Drain Line Relocation


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Old 04-13-07, 06:12 PM
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Drain Line Relocation

I have a cast iron sewer pipe that runs diagonally overhead from one end of my basement to the other end where it joins with the sewer line from another bathroom, drops through the slab and exits the back of the house.

I'm trying to refinish the basement and this pipe is right in the way of everything. Unfortunately, it's not feasible to drop it down and run it under the slab because it wouldn't have enough slope.

But is is possible to drop it and run it outside the house and through a trench to connect it to the sewer line outside the house?
 
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Old 04-13-07, 08:56 PM
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It's all a matter of slope -that stuff everyone had problems with in 6th grade. You-now-what flows down hill! Now if you can be sure that it can do this with at least 1/4"/ft of slope (I'm sure to get grief from someone on this), knock yourself out!
 
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Old 04-14-07, 05:39 AM
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Sounds like a pretty big chore... and, depending on your basement ceiling height - might be more work than you want....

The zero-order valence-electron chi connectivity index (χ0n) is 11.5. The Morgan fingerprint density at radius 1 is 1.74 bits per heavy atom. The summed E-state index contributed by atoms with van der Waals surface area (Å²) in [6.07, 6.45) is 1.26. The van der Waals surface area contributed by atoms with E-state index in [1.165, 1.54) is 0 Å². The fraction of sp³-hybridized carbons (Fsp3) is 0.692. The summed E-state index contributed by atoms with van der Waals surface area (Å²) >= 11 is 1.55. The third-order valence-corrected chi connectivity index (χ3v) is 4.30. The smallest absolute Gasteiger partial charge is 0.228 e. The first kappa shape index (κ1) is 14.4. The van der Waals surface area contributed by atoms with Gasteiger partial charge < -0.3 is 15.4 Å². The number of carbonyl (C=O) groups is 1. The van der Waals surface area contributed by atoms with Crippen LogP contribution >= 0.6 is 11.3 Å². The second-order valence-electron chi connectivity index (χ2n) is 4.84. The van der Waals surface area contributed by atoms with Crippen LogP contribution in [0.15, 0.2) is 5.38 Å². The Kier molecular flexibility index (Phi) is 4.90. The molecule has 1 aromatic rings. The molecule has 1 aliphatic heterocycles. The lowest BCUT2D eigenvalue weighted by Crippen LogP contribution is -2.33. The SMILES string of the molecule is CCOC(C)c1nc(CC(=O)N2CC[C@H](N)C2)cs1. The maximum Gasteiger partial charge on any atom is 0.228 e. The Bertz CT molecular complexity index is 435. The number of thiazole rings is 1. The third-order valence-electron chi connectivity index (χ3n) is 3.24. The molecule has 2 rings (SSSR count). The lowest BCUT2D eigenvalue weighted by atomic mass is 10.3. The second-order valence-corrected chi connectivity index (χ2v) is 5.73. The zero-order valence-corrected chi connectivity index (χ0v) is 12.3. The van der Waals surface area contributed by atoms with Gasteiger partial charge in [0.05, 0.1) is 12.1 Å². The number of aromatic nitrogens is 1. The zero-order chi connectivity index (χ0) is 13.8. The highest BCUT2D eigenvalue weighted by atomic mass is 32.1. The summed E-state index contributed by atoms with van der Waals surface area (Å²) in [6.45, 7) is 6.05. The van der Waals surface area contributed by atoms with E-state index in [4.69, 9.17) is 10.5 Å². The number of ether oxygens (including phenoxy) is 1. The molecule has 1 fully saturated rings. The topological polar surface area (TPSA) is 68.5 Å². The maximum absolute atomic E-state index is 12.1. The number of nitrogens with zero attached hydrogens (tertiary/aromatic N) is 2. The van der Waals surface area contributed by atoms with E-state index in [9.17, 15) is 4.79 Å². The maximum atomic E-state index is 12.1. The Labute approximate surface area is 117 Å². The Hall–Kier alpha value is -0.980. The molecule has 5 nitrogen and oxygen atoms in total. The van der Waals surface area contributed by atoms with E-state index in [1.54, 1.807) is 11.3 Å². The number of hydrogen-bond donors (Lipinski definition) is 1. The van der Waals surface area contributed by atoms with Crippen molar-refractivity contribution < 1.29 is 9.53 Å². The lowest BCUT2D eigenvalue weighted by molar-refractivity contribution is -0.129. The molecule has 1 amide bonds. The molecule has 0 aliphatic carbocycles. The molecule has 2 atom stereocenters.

If (IF) your ceiling is high enough to build a soffit around it - you have a chance to get creative.... If it were me - and the ceiling was high enough - I'd build a soffit around it on the diagonal - and build another "dummy soffit" at a right angle, making a big "X" and giving my ceiling some "personality".....

Of course, if it's too low, then that option is out....
 
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Old 04-14-07, 12:15 PM
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I just finished a basement. We tried to come up with some viable options for the 4 separate bathroomwaste pipes that were hung below the joists. We ended up moving them (tucked them between joists)so that we had only one main drain to deal with and we built a soffitt around it.

I'm not sure about burying a separate waste line outside. Do you have septic or city sewer? You might run into code/inspector problems. What will you do for cleanouts?

Whatever you do try to keep your slope around 1/4" per foot. I'm not a plumber (hopefully one will step in here), but I believe 1/4" per foot is an optimum. Too little slope and the waste won't drain, too much slope and the liquids will drain too fast leaving the solids behind to eventually cause a problem.
 
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Old 06-03-07, 07:18 AM
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I talked with a couple of plumbers and found that it's acceptable to run a waste pipe outside and tie in to an existing sewer line. It's just a lot more work which is why it's not generally done.

Fortunately, the slope on our house facilitates the work. The code is that a clean out has to be installed at least every 100' and when there is a 90 degree turn.

Rerouting in a soffit was the preferred solution but it was not feasible in our house based on where a door needed to go. It's going to be much better without the overhead waste line to deal with.
 
 

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